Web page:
Originally posted by powermad:
Regarding Stainless Steel fasteners and lube.
Just like the Karate Kid.
Wax on.
Wax off.

Anything else will gall.

Want to rip all the threads out of a turbo hot side taking out SS studs?
Heat the area with a torch and spray regular lube.
Works every single time. Except for when the stud snaps off.

Remove same stud by applying heat to the housing with a small torch and wick some wax in.
Stud spins right out with no galling.

Wipe a bit of wax on the threads before assy.

Types of lube affect torque specs also.
Detroit Diesel peanut butter is to be used on high torque fasteners like the head bolts and main cap bolts. Regular engine oil will give a lower torque load.
Use that stuff on smaller bolts and you will break the bolt before it clicks.
I'm glad the rest of the planet just uses engine oil and we don't mess with Detroit's anymore.


I haven't heard the term "Detroit Diesel peanut butter in years ! I've been through more 71 ,53 and 92 Series engines than I can remember. Thanks ! I learned the wax trick over 45 years ago too.


I've run 1000's of 71's and 92's and a few 53's over the years in yachts. I can't tell you the last time I ran one. Gotta love the old detroits (pre-DDEC's) as long as they had fuel and you got them running, they'd run with a hole in the side of the block.......the ddec's did start/run nice too though, much much less start up smoke.
 
Posts: 20266 | Registered: June 12, 2005Reply With QuoteReport This Post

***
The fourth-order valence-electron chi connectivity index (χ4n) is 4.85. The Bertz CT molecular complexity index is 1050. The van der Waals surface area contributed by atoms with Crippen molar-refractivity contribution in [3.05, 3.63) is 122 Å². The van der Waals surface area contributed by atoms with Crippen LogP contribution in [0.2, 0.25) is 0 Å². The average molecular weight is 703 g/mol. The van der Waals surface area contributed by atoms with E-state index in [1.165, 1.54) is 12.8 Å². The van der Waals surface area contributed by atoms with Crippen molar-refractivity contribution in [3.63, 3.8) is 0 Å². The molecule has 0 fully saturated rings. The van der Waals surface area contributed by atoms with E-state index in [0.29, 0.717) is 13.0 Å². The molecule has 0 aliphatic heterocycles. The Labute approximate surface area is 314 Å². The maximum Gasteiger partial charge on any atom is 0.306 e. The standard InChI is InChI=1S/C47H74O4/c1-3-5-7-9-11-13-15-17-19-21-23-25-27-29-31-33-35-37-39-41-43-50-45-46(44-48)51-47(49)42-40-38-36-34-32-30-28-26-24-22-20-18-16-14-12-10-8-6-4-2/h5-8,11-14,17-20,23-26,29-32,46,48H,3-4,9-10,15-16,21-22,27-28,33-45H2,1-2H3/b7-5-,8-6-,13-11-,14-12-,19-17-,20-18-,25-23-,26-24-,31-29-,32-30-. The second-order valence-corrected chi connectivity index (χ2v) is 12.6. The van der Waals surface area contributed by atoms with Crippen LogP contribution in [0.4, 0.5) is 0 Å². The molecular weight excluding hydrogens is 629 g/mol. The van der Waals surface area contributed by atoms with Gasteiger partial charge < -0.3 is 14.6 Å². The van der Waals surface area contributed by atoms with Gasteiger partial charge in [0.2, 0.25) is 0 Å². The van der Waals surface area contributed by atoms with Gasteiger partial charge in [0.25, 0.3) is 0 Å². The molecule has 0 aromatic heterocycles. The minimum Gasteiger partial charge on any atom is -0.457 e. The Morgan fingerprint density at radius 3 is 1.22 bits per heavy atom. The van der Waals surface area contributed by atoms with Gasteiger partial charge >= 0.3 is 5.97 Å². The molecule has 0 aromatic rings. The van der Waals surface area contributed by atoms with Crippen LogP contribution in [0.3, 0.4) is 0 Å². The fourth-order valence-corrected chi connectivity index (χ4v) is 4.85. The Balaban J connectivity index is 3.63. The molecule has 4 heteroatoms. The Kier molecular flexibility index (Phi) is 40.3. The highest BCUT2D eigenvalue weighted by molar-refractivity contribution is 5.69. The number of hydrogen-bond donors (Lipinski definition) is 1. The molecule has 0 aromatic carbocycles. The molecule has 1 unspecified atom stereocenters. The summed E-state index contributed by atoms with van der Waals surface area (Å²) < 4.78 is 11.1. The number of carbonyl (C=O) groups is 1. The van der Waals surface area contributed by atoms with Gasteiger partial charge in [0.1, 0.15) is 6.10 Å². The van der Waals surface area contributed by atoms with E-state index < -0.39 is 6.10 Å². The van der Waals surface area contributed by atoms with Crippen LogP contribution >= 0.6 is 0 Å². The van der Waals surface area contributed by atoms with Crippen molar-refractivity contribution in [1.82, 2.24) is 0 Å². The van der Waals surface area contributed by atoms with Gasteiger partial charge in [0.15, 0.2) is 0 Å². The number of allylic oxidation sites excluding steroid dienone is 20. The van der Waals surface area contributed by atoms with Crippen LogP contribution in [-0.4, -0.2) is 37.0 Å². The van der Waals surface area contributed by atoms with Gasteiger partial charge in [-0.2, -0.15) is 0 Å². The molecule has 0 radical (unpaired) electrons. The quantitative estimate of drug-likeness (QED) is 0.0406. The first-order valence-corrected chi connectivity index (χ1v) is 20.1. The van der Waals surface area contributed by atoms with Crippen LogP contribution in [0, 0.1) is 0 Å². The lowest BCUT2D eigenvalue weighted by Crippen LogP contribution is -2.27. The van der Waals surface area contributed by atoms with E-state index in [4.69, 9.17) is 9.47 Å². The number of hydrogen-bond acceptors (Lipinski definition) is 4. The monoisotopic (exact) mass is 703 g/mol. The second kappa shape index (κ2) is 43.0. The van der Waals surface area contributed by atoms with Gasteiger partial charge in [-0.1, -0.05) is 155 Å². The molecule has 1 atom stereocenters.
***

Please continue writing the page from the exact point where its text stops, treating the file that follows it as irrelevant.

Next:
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I didn’t read all the replies so apologies if it’s been asked but what material are you bolting to/together?

Metal, wood and especially fiberglass will have a much different answer.

What material are both flanges?





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Posts: 3491 | Location: Seoul | Registered: August 10, 2009Reply With QuoteReport This Post
Too clever by half
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^^^ Stainless mounting bracket bedded to aluminum with butyl tape, then 2 layers of fiberglass, and finally stainless backing plates.




"We have a system that increasingly taxes work, and increasingly subsidizes non-work" - Milton Friedman
 
Posts: 10227 | Location: Richmond, VA | Registered: December 11, 2007Reply With QuoteReport This Post
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Hmmm, without knowing the particulars on the fiberglass I’d hate to guess. Since the actual flange or mounting bracket isn’t fiberglass, that helps, and I’m assuming the fiberglass is completely flat in this area?

When we used to work with a lot of fiberglass in the bleach plants the torques were routinely just a fraction of their metal counterparts. It cracks so easily.

I wouldn’t be bearing down on it by any means with the fiberglass components in there. Especially if in your particular case there is a void or honeycomb type structure in between the two layers. I’d go very slowly obviously with a good star pattern and once it feels snug, then one quarter turn more at most.





14 years to retirement! Just waiting!
 
Posts: 3491 | Location: Seoul | Registered: August 10, 2009Reply With QuoteReport This Post